While the beach may be the soul of Takapuna, Hurstmere Road is perhaps it’s commercial heart. Working in Takapuna, it’s a heart I know well (in fact at the time this post is published I’m probably walking along it to get some lunch) and it could definitely do with a bit of love.
The upgrade of Hurstmere Road was identified as a key project in the (former North Shore City Council’s) Takapuna Strategic Framework, which set the vision for developing Takapuna. It was also identified in the Auckland Plan as one of the key metropolitan centres for growth and development.
Hurstmere Green’s recent redevelopment, with a more convenient and natural flow of people between the beachfront and the shopping area, will be enhanced by making Hurstmere Road a more people-friendly space.
Hurstmere Road already enjoys a large amount of foot traffic, which is set to increase from population growth and intensification in the area. In order to effectively develop the Takapuna town centre, we need to improve pedestrian facilities to move a greater number of people.
The streetscape is also due for an upgrade from a maintenance and quality perspective, with additional issues around sidewalk quality, overshadowing, street lighting, bird nesting, and vegetation.
This project provides an opportunity to install robust infrastructure that will serve the Takapuna community long into the future.
The comments about needing an upgrade from a maintenance and quality perspective is a bit understated. The footpaths are in places an outright hazard with undulating surfaces as a result of both age and repeatedly being dug up by various service companies.
While AT claim in their material that they’re ‘transforming’ the street, I don’t think I’d quite go that far. To me, what’s planned doesn’t quite meet the dictionary definition of “make a marked change in the form, nature, or appearance of“.
At the core of the upgrade, AT plan to reduce this section of Hurstmere Rd to a single northbound traffic lane with a 30km/h speed limit. Southbound traffic will need to use Anzac St and then Lake Rd. This should help reduce some of the vehicle dominance that can often occur, especially southbound due to the intersection with Lake Rd. This remaining lane is also intended to be level with the footpath, which they claim “will help create a low-speed environment and encourage a more natural flow of people between restaurants, shops, and other businesses“. However, it’s not actually a shared space and so will feel much more like a road and I’d expect drivers to treat it accordingly. As such, while it definitely will be better than what exists today, I’m not convinced it will quite live up to the expectations AT claim.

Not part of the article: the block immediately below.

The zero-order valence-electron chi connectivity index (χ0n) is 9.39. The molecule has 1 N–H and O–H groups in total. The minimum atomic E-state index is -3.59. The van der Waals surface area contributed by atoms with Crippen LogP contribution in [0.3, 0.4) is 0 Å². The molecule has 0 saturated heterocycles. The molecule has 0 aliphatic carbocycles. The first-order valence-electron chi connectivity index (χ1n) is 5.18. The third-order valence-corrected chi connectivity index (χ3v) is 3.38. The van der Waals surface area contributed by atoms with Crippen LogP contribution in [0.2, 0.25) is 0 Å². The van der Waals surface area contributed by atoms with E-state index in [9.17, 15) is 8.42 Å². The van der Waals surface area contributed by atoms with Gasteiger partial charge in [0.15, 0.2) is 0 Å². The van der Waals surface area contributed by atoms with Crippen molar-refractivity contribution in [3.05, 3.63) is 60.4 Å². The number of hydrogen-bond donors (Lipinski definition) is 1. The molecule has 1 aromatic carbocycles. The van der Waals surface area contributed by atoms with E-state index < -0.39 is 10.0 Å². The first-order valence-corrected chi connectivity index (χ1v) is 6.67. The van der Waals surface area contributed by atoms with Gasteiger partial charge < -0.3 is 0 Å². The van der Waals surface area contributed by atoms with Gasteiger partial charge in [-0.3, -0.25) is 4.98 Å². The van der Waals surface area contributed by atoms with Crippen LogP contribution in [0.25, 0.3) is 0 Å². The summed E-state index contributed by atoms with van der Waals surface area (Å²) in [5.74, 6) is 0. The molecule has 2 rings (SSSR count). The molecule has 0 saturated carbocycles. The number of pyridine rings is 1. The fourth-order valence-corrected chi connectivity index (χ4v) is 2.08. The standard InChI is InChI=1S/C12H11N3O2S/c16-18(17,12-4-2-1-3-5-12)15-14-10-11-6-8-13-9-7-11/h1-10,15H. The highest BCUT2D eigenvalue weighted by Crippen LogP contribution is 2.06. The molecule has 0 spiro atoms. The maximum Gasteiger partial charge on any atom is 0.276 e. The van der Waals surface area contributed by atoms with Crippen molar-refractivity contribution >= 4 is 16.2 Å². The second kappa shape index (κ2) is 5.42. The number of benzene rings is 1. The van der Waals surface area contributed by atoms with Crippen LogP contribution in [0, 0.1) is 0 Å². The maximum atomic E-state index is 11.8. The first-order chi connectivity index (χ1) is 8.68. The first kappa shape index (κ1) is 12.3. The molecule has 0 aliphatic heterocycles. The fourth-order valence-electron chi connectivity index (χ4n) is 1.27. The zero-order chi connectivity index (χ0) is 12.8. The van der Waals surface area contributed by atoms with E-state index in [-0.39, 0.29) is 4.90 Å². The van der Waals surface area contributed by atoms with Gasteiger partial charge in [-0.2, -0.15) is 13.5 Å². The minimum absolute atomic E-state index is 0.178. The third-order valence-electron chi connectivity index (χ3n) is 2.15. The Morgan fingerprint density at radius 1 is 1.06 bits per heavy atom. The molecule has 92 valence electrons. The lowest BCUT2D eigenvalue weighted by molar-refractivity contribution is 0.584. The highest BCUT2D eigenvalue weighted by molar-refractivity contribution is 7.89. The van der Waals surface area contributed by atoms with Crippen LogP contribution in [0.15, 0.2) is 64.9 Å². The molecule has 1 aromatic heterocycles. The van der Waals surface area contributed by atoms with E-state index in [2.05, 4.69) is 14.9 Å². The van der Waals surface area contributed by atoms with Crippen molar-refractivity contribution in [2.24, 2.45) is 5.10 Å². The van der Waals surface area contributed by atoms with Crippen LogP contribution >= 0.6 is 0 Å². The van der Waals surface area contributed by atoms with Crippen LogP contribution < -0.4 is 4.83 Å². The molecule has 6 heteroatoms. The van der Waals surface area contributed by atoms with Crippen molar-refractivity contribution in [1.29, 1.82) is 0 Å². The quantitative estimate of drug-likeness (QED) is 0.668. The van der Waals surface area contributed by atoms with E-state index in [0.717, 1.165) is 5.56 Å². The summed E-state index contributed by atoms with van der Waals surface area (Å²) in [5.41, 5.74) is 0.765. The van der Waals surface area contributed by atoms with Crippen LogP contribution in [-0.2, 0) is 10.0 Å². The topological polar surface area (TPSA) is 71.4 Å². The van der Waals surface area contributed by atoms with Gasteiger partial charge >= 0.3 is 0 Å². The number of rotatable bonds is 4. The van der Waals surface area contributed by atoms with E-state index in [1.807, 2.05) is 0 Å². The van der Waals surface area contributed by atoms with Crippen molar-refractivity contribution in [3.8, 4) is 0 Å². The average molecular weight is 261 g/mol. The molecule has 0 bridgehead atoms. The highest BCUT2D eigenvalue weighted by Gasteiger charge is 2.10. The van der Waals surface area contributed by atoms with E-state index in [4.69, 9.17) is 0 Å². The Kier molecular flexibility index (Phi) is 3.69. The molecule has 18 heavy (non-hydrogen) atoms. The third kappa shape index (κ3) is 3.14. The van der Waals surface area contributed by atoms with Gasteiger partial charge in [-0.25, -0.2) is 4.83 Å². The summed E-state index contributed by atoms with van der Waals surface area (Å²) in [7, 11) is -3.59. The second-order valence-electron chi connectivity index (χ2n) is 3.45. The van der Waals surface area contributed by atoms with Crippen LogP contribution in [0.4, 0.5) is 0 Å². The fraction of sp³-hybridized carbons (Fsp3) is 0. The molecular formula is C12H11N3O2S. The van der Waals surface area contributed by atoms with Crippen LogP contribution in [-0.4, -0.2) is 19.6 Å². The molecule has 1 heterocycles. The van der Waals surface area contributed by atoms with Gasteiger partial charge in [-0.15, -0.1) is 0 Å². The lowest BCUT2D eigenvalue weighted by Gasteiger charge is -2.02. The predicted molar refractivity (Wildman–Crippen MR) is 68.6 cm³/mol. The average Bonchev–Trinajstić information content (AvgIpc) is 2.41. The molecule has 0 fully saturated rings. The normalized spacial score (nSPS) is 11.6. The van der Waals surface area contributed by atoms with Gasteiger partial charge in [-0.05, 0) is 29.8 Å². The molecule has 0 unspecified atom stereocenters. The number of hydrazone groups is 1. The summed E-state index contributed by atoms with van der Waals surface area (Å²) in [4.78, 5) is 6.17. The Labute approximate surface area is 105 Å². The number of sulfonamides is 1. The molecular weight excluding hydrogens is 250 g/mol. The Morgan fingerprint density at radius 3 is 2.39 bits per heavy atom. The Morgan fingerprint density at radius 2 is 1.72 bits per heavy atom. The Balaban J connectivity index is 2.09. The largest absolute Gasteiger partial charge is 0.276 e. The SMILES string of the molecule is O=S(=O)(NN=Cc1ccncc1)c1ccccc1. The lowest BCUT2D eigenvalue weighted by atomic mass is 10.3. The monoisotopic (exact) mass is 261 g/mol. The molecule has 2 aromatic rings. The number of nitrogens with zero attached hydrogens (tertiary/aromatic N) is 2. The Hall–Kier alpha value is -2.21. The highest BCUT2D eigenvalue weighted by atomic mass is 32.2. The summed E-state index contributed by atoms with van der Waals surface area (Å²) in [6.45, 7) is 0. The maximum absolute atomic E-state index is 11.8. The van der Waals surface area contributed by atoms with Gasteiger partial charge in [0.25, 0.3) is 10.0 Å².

Along with reducing the traffic lanes, AT are also proposing to half the number of carparks on the street from 56 to 28. This is expected to see the amount of space on the street dedicated to roads and parking reduced from 48% to 25%.
While the road will be changed to one-way for cars, AT also plan to install a 1.5m southbound only cycle lane so that those on bike can travel in both directions. They say it will have “a different surface material and clear separation from vehicle traffic” but it’s not clear how that separation will work given they also say the road will be level. It seems more likely drivers will just ignore the cycle lane and use it for car parking.
The is also intended to allow for Hurstmere Rd to easily be used for events and markets and would be a logical place to put the Sunday markets that will need to move from the Anzac St carpark.
Let’s see what AT have planned. The legend applies to all images.
At the Lake Rd intersection, AT plan to not only remove the left turn slip lane but prevent left turns altogether. These changes will also likely simplify this intersection and allow for a faster cycling of the Barnes Dance that exists which would be good. The pedestrian crossing shown is new and a welcome addition.
In the central section, the road is diverted to give more space to Hurstmere Green which will have in-ground water features added. The diversion should also help in forcing cars to travel slower and therefore increase safety which is good. It also appears that AT will be removing quite a few trees to provide parking for. here
The northern end of Hurstmere finally gains a zebra crossing, so too does Anzac St and The Strand. The latter of those will finally mean the removal of the “motorists have the right of way” signs that currently exist. Again, there does appear to be quite a few trees that could be being removed to provide for parking.
Here are some design images from ATs website, they also include versions where the road has been closed for markets.
What do you think of the proposal?